BERLIN—Widespread focal cortical damage at multiple sclerosis (MS) onset identifies patients likely to have frequent early relapses and a rapid development of progressive disease, which results from worsening global cortical pathology over time, according to a study presented at ECTRIMS 2018. The results provide a basis for patient stratification with the goal of therapeutic optimization. In addition, the data “highlight the importance of elucidating mechanisms involved in early cortical pathology,” according to the investigators.
Following Patients With Relapsing-Remitting MS
Among patients with relapsing-remitting MS, a high frequency of early relapses is associated with increased risk of developing severe disability, which suggests that early biologic mechanisms influence long-term disease evolution. Antonio Scalfari, MD, PhD, a consultant neurologist at Imperial College Healthcare in London, and colleagues sought to investigate the relationship between early cortical pathology, early relapses, and the risk of converting to secondary progressive MS.
Dr. Scalfari and colleagues examined 219 patients with relapsing-remitting MS. Participants had one (n = 116), two (n = 53), or three or more (n = 50) relapses during the first two years. Follow-up lasted for a mean of 7.9 years. The researchers assessed the number of cortical lesions and white matter lesions and the rate of cortical thinning using 3D double inversion recovery, 3D T1-weighted imaging, and Freesurfer analysis.
Cortical Lesions Predicted Cortical Thinning
During the observation period, 59 (27%) patients converted to secondary progressive MS in a mean of 6.1 years. At disease onset, the investigators detected 674 cortical lesions in 166 (76%) patients. A larger number of cortical lesions was associated with a significantly higher risk of secondary progressive MS. The hazard ratios (HR) for secondary progressive MS were 2.16 for patients with two lesions, 4.79 for patients with five lesions, and 12.3 for patients with seven lesions. A large number of cortical lesions also was associated with shorter latency to secondary progressive MS and a faster rate of global cortical thinning. The mean loss per year was 0.93% for patients with no lesions, 0.99% for patients with one to three lesions, 1.13% for patients with four to six lesions, and 1.33% for patients with seven or more lesions. In the group with no cortical lesions (n = 53), no patients entered the secondary progressive phase, and four reached an Expanded Disability Status Scale score of 4.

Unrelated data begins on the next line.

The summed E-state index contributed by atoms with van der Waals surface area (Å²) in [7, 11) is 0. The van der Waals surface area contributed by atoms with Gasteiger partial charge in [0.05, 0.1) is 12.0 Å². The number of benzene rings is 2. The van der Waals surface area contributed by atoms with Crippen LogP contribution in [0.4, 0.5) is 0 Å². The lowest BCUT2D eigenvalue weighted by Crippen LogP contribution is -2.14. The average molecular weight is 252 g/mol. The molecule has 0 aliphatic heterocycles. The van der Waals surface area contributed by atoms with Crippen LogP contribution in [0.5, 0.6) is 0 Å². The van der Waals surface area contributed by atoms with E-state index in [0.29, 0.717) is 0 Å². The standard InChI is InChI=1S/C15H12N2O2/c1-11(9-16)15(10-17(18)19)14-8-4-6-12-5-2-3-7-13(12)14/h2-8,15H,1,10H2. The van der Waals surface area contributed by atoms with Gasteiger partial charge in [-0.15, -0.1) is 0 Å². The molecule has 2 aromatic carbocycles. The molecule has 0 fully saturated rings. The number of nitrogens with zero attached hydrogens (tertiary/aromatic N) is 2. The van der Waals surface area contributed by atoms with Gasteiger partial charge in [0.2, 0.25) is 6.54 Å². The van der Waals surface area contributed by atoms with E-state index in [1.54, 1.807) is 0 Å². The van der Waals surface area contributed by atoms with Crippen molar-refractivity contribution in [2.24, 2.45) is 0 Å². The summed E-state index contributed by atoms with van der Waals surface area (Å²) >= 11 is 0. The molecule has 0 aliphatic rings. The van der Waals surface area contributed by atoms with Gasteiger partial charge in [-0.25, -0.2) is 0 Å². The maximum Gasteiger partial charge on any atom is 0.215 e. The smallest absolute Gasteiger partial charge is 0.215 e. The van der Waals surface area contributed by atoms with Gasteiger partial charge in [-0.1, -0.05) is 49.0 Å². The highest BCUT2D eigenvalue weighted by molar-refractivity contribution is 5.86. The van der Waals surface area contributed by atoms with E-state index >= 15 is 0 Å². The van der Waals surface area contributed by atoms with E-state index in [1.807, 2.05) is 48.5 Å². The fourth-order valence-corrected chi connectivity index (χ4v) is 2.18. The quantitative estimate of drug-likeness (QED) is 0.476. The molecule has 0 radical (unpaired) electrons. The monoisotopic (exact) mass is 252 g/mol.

Patients with a high number of early relapses, compared with those with low and moderate numbers, had a larger volume of white matter lesions and cortical lesions at onset. The mean volumes of cortical lesions were 181.6 mm3, 386.8 mm3, and 544.0 mm3 for patients with one, two, and three or more early relapses, respectively. Patients with a high number of early relapses also accrued more cortical lesions (mean cortical lesion volumes were 118.8 mm3, 138.8 mm3, and 790.5 mm3 for patients with one, two, and three or more early relapses, respectively), had a faster rate of cortical atrophy (mean loss/year was 0.47%, 0.79%, and 0.94% for patients with one, two, and three or more early relapses, respectively), and entered the secondary progressive phase more rapidly.
In the multivariate model, older age at onset (HR, 1.97), a larger baseline cortical lesion (HR, 2.21) and white matter lesion (HR, 1.32) volume, early changes of global cortical thickness (HR, 1.36), and three or more early relapses (HR, 6.08) independently predicted a higher probability of secondary progressive MS.